Another Riverside Park statue is showing signs of age.
But La Crosse Parks Superintendent Gar Amunson said rust holes in sculptor Elmer Petersen's steel bald eagle are nothing like the problems that beset the statue of Hiawatha in recent years.
"It looks like it ought to last 100 years," Petersen said Thursday as he began inspecting the landmark sculpture he installed in 1987. Petersen looked for faults and listened for weakness as he tapped it with a ball-peen hammer.
"It's structurally sound," Petersen said after coming down from the cherry picker. "It may need to be patched every 15 years or so."
The sculpture depicts a bald eagle with a fish in its talons perched atop a tree trunk.
City workers noticed small rust holes about two weeks ago and notified Petersen. The sculpture is supposed to rust, but not that much. There is a hole at the base of the tree trunk on the east side, and another about 5 feet up on the north side. Other rust faults are visible higher up the north side of the trunk.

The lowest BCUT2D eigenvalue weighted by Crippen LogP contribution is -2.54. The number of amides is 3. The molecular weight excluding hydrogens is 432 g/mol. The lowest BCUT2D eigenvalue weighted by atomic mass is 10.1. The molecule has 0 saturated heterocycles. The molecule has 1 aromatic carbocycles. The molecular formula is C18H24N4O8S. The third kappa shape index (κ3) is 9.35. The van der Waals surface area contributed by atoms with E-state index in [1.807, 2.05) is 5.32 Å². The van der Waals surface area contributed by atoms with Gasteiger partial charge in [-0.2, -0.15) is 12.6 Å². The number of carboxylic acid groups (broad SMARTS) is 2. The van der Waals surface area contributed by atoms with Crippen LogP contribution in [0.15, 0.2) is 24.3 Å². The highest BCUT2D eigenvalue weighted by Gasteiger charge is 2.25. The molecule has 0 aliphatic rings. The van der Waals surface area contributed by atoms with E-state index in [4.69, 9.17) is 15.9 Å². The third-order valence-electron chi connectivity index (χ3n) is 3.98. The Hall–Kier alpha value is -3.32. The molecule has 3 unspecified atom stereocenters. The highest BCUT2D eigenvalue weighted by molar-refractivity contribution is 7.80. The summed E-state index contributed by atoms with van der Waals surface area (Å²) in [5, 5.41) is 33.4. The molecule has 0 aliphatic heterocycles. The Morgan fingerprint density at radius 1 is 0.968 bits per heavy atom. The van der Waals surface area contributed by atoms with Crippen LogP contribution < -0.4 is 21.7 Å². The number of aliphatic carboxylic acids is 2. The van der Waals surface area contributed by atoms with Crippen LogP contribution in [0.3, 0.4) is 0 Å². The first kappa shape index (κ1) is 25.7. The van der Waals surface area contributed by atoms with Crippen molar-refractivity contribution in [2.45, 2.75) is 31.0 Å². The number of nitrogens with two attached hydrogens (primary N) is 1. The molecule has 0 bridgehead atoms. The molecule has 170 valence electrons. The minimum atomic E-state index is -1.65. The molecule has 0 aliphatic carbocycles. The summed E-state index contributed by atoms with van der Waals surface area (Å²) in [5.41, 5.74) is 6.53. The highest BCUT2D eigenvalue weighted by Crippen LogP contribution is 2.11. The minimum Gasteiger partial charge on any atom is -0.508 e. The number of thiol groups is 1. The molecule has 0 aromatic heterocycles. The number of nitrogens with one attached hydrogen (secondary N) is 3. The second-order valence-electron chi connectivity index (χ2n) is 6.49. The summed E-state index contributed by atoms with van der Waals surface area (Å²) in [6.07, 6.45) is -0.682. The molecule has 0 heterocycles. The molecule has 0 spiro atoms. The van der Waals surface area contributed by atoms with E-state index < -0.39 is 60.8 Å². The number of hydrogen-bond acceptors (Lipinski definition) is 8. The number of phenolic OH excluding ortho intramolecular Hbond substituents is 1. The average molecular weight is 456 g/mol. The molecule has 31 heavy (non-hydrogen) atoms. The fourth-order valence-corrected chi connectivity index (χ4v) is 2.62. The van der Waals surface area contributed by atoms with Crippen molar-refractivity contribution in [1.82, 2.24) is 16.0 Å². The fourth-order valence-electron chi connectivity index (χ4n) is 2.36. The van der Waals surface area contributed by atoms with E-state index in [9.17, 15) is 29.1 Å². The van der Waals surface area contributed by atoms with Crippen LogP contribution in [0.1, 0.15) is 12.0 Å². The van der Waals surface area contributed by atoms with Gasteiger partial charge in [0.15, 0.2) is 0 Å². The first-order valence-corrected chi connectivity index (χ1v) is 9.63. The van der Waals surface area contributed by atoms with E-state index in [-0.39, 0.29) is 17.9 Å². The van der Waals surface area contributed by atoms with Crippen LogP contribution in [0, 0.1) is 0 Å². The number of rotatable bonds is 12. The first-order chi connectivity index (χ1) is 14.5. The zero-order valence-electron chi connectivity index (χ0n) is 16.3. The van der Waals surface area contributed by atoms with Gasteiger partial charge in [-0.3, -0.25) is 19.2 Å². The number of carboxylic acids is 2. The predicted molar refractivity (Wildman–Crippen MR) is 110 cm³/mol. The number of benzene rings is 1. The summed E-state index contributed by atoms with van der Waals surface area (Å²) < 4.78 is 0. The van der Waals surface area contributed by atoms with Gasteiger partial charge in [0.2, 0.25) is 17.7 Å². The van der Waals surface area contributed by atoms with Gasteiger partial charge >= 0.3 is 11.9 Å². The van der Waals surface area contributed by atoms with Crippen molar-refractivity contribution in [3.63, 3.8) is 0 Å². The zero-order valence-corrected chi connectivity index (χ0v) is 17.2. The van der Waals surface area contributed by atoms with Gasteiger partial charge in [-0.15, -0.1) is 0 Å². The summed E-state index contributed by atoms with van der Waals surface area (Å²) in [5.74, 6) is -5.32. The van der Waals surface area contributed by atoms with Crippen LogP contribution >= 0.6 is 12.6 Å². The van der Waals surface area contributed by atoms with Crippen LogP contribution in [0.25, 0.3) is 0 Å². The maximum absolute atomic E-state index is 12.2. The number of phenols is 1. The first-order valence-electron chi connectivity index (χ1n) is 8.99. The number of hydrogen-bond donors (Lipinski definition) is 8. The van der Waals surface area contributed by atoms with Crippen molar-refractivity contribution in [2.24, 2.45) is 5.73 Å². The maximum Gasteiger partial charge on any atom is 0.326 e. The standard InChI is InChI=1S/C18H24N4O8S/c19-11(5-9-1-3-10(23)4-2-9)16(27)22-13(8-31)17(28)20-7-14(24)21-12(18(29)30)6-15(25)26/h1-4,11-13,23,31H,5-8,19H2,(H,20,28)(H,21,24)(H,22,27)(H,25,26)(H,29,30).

"Most of the holes are in the first 12 feet," Petersen said. But he also found some small holes beneath one of the eagle's massive wings.
Petersen and Amunson said there's no chance of the sculpture falling because it is supported by a massive steel I-beam inside the trunk.
The exterior is made of 14-gauge weathering steel, which is designed to develop a rust coating that crystallizes and protects the underlying steel from further damage.
The material has been used widely for sculptures in the last half century, according to Patrick Gallagher, an expert in weathering steel preservation from Sunnyvale, Calif. The amount of rust that develops on a piece can depend on wetting and drying of its surfaces, he said on his Web site.
Petersen noted that rust developed on areas of the sculpture that don't get much direct sunshine, making him wonder whether dampness could be to blame.
"Now it's a matter of deciding how to fix it," Petersen said. He's thinking about using methods similar to those employed in an auto body shop - patching with a Bondo-like material, then sealing the sculpture with a polyurethane coating.
Restoring the Hiawatha statue cost the city $35,000, but Petersen said repairs to the eagle might cost a couple thousand dollars - mostly for the polyurethane.
"I feel bad," Petersen said of the rust damage. When he was designing the sculpture, he chose weathering steel because its manufacturer, U.S. Steel, said it had a life of four to six times longer than regular steel.
"I thought it was a wonderful material at the time."
Reid Magney can be reached at email@example.com or (608) 791-8211.
n Galesville sculptor Elmer Petersen's latest subject is one of the most influential diplomats of the post-World War II era.